Daily CATHOLIC - April 21, 1998    volume 9, no. 77



     While the sixteenth century is often referred to as the "Century of Saints" because of the quantity of holy men and women who arose during that time, the thirteenth century is known for the quality of holy men and women who greatly contributed to Holy Mother Church; saints like Saint Francis of Assisi, Saint Dominic, Saint Anthony of Padua, Saint Clare, Saint Elizabeth of Hungary, Saint Gertrude, Saint Hedwig, Saint Raymond of Penyafort, and the Servite Founders. In addition there was the "Paris connection" of Saint Albert the Great, Saint Bonaventure and Saint Thomas Aquinas - all great Doctors of the Church and the man who enabled them to flourish - Saint Louis IX king of France who we cover in this installment below.

Installment Sixty-Four

Saints who preserved the Church during the turbulent thirteenth century. The indomitable Louis IX

     While there were several popes who tried their best to keep Holy Mother Church on the straight and narrow path during the turbulent thirteenth century, there were those pontiffs who, because of political expediencey, weakened the status of the Church sometimes usurping their power for temporal means. Had it not been for the steady influence of a few saints during this century who knows what course the Church might have followed. Thanks to the heroic efforts of men like Saint Louis IX, the stellar king of France, as well as the greatest Doctor of the Church Saint Thomas Aquinas the Church came through these trials with flying colors, preserving her integrity and Divine mission that has carried down through today. Today we will highlight the accomplishments of the former, next week the latter.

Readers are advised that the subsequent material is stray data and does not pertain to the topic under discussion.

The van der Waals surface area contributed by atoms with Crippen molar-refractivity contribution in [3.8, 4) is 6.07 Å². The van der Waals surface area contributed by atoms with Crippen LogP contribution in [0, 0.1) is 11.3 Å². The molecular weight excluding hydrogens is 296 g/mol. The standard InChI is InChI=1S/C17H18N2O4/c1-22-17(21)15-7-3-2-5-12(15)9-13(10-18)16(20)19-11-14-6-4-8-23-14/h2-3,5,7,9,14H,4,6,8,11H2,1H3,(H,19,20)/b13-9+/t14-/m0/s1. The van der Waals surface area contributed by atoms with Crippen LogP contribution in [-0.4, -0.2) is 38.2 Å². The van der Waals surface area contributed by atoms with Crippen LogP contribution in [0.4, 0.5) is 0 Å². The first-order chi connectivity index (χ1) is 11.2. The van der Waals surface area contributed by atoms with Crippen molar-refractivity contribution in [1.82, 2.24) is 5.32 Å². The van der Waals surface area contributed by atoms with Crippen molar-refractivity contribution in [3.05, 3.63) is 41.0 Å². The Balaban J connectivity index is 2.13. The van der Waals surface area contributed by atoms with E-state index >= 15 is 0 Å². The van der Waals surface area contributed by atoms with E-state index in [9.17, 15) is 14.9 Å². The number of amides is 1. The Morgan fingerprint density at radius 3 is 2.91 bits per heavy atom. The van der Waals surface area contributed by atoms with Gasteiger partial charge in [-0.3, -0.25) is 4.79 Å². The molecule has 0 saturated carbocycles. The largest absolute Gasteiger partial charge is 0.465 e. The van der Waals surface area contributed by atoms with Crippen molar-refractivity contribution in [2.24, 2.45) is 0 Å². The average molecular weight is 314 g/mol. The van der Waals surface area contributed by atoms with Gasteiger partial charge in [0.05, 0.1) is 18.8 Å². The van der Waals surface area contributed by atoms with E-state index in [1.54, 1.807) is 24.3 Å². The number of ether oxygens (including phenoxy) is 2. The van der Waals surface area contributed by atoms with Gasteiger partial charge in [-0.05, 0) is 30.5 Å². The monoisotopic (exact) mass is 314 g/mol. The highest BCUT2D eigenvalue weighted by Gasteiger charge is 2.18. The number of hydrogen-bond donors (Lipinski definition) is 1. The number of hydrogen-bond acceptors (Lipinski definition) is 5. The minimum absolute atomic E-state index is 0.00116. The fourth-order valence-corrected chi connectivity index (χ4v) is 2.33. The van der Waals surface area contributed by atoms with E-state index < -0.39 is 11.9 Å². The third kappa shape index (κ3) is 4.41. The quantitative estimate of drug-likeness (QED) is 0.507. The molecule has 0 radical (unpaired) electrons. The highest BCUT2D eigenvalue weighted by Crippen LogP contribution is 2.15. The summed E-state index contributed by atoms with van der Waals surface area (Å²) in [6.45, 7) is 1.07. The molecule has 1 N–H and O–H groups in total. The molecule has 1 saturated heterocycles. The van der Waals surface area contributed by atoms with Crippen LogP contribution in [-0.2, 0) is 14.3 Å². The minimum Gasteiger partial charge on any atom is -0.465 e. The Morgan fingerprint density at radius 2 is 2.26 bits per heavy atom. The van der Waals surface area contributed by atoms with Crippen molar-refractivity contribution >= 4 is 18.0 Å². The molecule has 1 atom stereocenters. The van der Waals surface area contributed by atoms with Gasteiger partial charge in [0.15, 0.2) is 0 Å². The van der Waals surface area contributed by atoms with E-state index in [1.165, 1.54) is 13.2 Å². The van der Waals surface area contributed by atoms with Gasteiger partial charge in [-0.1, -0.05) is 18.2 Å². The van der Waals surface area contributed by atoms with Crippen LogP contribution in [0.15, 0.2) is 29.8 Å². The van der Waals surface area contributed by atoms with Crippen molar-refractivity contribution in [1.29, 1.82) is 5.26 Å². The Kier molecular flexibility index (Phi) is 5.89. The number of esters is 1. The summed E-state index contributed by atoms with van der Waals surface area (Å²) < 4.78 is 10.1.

The century began with two of the most stalwart saints this world has ever known - Saint Francis of Assisi and Saint Dominic whose legacy resulted in the conversions of millions through their orders - the Franciscans and Dominicans. The same year that Francis trekked barefoot from Assisi to Rome to request approval from Pope Innocent III for his fledgling order of Friars Minor, a future saint and king was born in Poissy, France, the son of King Louis VIII and Queen Blanche of Castille. His mother, a fervent Catholic raised him loyally and when he was but a mere twelve-years old his father died, bequeathing the throne to young Louis. Blanche had all she could do to thwart the coups against the throne from those usurpers who tried to take advantage of the monarch's death and pounce before young Louis could grow to maturity. But his mother prevailed through God's providence and when he was twenty Louis was married to the daughter of Count Raymund Berenger from Provence - Margaret. When he turned twenty-one Louis took full reign of France and, through Blanche's sage guidance, was able to fend off revolts throughout southern France. It was from 1242 to 1249 that he gained great notoriety as a great warrior with victories over King Henry III of England at Taillebourg, Poitou and Raymond VII at Toulouse. Though Louis and Margaret went on to have eleven children, Louis would be gone from the home hearth for great lengths of time, primarily because of his involvement in the Crusades. Though everyone expected the German Emperor Frederick II to lead the Fourth Crusade, when he dragged his feet Pope Innocent IV turned to Louis who willingly took up the cause. In 1248 he led crusaders to a stunning victory at Damietta in 1249 but a year later, his troops were ambushed and soundly defeated by the Saracens at El Mansura. Louis was captured and imprisoned by the infidels. Because of his resources, Louis was able to ransom himself and his men and were directed to the Holy Land where they remained until 1254. Louis returned to France that year due to his mother's death and, through a series of battles, wheeled and dealed other territories in order to solidify France with the acquisition of Normandy, Anjou, Maine, Touraine and Poitou in the Treaty of Paris in 1259. In 1258 he gave up Roussillon and Barcelona in the south in exchange for Provence and Languedoc from Aragon with the Treaty of Corbeil. In 1270, at the age of 56 he embarked on the Sixth Crusade. This was a trying time for the papal chair was empty after the death of Pope Clement IV in 1268. It would remain vacant, due to intense in-fighting among the conclave, until Pope Blessed Gregory X was elected four years later in 1272. But Louis would not live to see Gregory become Pope for he contracted typhoid fever soon after landing in Tunis where he, along with his devoted son Philip, died on August 25, 1270 uttering the words of the psalmist, "Into Thy hands I commend my soul."